Futurism vs. Precisionism: American or international sphere of action

Precisionism emerged and developed as an authentically American phenomenon. The American experience that the artists who belonged to this group sought to formulate through the medium of painting further situates this art in a local context. Although the visual poetics of Precisionism arose from the experience of the European avant-garde movements of Cubism and Futurism, the ideas of Precisionism did not spread outside the United States. Futurism, on the other hand, had a distinct international resonance, from Eastern and Western Europe to North and South America.

Futurism vs. Precisionism: Absence of manifestos

The Futurists considered the publication of the manifesto an important activity for the development of the movement. By writing and publishing the manifesto either in the form of an independent publication or as an article in a newspaper, the Futurists communicated with a wide audience that could be reached most effectively by these means. Manifestos were written in many fields such as literature, painting, sculpture, music, architecture, etc. The precisionists were not a hierarchically structured organization, nor did they have tendencies for cooperation in that form. Although the Precisionists exhibited together and unequivocally shared a system of values ​​and a vision of artistic creativity, the very process of writing and publishing the manifesto was absent.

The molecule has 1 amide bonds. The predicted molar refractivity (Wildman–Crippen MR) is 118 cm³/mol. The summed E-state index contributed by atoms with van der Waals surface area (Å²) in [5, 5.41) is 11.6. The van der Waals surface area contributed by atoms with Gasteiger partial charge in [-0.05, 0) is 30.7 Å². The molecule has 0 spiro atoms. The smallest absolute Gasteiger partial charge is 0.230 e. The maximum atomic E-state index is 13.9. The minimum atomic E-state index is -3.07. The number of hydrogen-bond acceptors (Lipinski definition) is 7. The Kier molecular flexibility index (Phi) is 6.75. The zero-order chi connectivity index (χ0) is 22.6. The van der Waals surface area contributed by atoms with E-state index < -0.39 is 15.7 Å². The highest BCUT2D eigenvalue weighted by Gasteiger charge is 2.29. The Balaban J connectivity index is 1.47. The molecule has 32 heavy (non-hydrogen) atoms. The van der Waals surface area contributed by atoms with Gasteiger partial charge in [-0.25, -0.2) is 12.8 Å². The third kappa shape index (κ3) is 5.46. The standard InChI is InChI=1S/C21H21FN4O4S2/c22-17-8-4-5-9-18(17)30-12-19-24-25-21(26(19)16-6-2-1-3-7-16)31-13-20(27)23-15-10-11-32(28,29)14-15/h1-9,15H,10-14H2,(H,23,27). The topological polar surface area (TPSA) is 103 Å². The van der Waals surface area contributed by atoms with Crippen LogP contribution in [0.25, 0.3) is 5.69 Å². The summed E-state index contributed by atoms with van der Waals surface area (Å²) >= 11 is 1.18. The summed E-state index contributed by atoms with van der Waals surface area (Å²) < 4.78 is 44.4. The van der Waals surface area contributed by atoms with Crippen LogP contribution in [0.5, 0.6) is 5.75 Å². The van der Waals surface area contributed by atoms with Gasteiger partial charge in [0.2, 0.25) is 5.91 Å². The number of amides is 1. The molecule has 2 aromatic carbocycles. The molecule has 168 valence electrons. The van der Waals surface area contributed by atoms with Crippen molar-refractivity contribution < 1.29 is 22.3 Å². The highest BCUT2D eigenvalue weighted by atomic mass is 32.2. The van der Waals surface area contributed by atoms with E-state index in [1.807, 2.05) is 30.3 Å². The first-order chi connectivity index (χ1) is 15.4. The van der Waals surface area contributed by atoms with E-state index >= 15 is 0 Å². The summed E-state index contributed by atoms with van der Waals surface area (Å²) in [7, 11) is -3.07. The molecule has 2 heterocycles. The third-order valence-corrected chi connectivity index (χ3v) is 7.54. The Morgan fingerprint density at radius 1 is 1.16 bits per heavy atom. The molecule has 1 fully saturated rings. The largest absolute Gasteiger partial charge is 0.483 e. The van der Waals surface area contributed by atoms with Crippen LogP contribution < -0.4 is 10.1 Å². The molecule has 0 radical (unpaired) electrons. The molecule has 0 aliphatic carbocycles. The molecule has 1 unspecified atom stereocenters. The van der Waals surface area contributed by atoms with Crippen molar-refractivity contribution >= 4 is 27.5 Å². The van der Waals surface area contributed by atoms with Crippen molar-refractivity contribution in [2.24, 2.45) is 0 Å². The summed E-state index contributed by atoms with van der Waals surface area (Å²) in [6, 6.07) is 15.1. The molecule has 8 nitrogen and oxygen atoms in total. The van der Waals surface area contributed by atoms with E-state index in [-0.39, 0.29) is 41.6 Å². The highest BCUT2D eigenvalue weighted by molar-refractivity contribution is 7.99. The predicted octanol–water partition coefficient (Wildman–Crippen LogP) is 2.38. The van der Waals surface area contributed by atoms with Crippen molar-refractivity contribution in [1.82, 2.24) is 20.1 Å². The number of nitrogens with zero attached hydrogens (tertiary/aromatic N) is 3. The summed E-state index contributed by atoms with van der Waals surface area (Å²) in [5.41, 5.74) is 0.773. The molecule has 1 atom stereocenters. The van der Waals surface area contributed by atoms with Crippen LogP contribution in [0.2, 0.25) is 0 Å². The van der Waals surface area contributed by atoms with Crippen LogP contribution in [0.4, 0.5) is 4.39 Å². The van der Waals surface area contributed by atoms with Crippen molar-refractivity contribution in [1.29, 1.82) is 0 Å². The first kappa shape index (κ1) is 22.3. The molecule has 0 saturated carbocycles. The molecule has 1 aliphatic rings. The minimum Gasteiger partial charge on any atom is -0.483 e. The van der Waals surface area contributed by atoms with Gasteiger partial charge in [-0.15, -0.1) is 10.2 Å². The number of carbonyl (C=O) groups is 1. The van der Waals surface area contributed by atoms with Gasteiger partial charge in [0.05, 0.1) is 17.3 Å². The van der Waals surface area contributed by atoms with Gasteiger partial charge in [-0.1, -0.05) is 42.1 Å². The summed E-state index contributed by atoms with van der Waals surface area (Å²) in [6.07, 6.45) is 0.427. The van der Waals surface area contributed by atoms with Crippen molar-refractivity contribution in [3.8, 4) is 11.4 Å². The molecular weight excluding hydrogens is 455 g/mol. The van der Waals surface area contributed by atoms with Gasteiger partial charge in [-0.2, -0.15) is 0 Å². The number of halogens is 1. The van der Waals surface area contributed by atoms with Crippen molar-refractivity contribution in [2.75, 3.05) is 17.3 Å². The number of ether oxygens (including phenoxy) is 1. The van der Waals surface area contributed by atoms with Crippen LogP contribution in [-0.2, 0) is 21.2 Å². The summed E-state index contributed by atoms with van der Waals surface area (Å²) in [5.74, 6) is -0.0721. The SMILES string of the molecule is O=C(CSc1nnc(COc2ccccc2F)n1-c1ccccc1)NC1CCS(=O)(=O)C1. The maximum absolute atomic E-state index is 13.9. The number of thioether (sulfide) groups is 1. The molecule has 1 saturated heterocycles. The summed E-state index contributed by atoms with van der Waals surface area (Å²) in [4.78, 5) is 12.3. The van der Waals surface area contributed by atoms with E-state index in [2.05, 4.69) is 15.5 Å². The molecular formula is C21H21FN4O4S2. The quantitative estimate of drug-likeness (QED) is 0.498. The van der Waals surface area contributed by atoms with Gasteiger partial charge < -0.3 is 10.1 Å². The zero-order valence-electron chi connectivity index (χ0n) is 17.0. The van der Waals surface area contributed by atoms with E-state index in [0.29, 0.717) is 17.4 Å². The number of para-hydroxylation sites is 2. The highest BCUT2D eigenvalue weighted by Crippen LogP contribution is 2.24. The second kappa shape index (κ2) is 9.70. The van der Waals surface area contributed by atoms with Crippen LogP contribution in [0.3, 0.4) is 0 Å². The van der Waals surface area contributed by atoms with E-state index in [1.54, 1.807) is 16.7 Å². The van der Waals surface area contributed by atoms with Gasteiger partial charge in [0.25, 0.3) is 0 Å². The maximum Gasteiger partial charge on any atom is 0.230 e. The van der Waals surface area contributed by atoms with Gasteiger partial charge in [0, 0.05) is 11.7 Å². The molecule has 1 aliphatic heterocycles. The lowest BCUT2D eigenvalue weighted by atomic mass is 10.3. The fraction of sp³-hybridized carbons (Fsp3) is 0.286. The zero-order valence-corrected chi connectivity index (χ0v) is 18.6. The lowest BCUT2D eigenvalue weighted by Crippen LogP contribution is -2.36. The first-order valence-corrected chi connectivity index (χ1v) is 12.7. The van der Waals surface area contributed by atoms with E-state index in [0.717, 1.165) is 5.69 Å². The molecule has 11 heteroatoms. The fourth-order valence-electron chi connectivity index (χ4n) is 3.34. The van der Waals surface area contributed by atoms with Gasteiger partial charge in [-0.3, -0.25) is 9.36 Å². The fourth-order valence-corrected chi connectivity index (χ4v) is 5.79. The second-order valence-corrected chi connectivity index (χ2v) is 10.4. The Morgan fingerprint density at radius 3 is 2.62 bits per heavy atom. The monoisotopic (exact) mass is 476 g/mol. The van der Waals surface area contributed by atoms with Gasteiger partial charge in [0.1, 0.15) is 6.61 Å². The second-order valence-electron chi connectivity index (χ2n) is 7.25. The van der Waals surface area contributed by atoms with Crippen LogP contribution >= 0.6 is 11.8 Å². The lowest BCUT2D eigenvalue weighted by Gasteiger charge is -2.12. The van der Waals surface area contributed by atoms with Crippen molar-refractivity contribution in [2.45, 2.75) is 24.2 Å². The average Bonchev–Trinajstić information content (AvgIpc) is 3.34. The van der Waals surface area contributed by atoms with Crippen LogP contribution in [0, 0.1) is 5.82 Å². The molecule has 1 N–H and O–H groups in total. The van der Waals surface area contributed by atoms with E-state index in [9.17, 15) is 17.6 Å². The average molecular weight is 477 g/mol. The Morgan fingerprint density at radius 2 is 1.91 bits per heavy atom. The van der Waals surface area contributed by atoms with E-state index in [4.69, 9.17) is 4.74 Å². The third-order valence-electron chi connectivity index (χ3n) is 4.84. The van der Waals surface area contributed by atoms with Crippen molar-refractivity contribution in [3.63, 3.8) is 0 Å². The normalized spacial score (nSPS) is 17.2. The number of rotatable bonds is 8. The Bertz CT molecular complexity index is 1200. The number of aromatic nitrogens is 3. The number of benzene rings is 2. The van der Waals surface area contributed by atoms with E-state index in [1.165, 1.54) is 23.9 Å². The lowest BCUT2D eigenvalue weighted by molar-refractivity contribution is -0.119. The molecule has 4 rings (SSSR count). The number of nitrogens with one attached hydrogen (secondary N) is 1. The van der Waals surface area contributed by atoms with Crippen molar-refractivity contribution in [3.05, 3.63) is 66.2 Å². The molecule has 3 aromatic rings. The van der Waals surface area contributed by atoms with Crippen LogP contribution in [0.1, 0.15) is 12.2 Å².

Futurism vs. Precisionism: The absence of a human figure

Figurative painting was highly developed in Futurism. The Futurists deviated from many of the codes that belonged to academic painting and that related to the formal elements and composition of the painting itself, while in the field of genres this deviation is not so visible. Thus, still lifes, landscapes, individual and collective portraits, and the scene genre remained present. Revolutionary geometrization with colorism that enhances the illusion of dynamism was particularly successfully presented in portrait compositions. Precisionists, on the other hand, usually excluded the human figure from their paintings. By focusing on the atmosphere of a given scene as an overall feeling and not an individual experience of a painted figure, the Precisionists created a peculiar principle of distanced observation of visual sensations.